Menu ≡ ╳
- Time Out
- Money Matters
- Blogs & Archives
- Classified Ads
St. Peter’s Basilica interiors (Photo: Son of Groucho, CC BY2.0 via Wikimedia Commons)
Easter Sunday, undoubtedly one of the most important dates in the Christian religion, is jubilantly welcomed every year by millions of Christians worldwide. Countless numbers of events take place to rejoice the resurrection of Christ. However, as you may imagine, very few events can outshine, and in fact outnumber, the enormous celebration hosted by the Vatican City.
Around 150,000 Christians got together on the 20th of April in St. Peter’s Square to commemorate the day that Jesus rose from the dead after his crucifixion. Everyone, from families with young children to elderly couples, stood outside the sunny plaza to hear the Pope offer the Easter Sunday mass, and later go inside St. Peter’s Basilica to pay their respects.
Before the mass commenced, Pope Francis, who is the first non-European pope in over 1300 years, was driven around in his popemobile to greet the euphoric masses. He blessed and kissed dozens of babies who were elevated towards him, reminding the people of his awe inspiring humility which he has been known for ever since his 2013 election by the Papal Conclave.
During the 10 a.m. mass, Pope Francis prayed for the Ukraine and Syria, asking that God will “enlighten and inspire initiatives to promote peace.” He also prayed for those in Latin America, mentioning various countries, including his native land, Argentina. As the mass came to an end, the pope said his goodbyes, and the people started dispersing, most of them into a single line starting in St. Peter’s Basilica’s entrance.
It should come as no surprise that the lines formed by the thousands of visitors were nothing short of a two-hour wait. Yet that didn’t stop anyone from joining them. There was a sense of harmony and happiness that no pain could take away, and as the Basilica slowly emptied, the eager visitors from all over the world managed to make their way inside.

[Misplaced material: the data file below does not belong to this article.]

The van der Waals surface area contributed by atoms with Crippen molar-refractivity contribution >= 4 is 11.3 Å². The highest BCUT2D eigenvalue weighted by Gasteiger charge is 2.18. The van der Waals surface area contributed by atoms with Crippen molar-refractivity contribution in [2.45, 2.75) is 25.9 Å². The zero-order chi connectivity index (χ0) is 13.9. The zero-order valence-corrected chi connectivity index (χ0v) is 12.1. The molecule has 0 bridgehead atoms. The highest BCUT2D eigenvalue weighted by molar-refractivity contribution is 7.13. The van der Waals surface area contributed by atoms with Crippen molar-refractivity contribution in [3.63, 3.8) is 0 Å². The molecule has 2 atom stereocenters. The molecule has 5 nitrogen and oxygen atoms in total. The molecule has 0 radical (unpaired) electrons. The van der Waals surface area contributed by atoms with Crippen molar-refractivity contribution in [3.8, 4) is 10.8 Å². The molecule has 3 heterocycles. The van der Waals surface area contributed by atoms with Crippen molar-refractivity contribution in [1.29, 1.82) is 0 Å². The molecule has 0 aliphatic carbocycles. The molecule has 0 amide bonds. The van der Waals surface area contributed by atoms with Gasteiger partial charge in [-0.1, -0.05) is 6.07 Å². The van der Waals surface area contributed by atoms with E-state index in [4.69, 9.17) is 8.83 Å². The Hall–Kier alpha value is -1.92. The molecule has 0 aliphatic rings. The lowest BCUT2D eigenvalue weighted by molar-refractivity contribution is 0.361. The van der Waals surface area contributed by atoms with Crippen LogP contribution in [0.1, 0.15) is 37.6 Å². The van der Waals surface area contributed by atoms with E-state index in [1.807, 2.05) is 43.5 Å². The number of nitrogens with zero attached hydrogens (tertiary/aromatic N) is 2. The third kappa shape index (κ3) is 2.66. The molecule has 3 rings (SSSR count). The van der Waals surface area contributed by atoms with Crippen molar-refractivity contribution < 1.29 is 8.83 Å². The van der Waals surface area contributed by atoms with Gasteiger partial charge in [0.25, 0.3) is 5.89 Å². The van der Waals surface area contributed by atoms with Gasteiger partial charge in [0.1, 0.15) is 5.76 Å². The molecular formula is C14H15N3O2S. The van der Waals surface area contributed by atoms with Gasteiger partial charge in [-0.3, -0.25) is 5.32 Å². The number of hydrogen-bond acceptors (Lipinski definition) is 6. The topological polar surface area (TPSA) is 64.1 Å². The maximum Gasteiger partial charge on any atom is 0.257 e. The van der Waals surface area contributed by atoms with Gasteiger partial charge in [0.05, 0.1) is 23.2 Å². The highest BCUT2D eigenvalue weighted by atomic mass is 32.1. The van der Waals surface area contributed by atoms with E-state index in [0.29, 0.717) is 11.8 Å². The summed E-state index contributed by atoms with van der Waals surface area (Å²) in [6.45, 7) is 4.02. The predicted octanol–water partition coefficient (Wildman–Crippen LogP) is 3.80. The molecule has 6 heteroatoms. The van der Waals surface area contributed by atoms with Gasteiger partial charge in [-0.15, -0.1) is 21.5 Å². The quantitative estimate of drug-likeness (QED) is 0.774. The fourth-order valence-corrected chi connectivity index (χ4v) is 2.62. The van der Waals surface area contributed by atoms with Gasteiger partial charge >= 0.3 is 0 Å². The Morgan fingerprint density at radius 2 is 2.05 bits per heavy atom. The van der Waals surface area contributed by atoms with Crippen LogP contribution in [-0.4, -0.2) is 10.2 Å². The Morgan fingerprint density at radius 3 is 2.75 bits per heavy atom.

After two hours and a half, I made it into the church myself. Sure my legs hurt a bit, but nothing could take away the bliss of knelling in front of the altar. Not long into my entrance, I had the pleasant surprise of witnessing the cardinals walk around the inside of St. Peter’s Basilica, and then give a speech to only a handful of people who were selected to sit down beside the guards. I was lucky enough to be one of those who were chosen to listen to the cardinals, and for an hour they talked about the Church’s history, and its influential leaders such as Pope John XXIII and Pope John Paul II, and of course the ever so graciously giving, Mother Teresa.
Soon after the cardinals’ discourse ended, another Easter Sunday mass was said, and the combination of the light shining through the altar’s mosaic window and the divine voices coming from the choir moved the people to joyful tears – indeed, a fitting way to end the celebration of the resurrection of Christ.
A roving photographer-journalist,
Gabriela works for Guidepost.
Texts, prints, photos and other illustrative materials depicted in GUIDEPOST have been either contributed by the authors of each published work or, to the Magazine’s good-faith knowledge, are in the public domain or otherwise benefit from the allowances of Articles 9(2), 10, 10(bis), and applicable others of the Berne Convention for the Protection of literary and artistic works.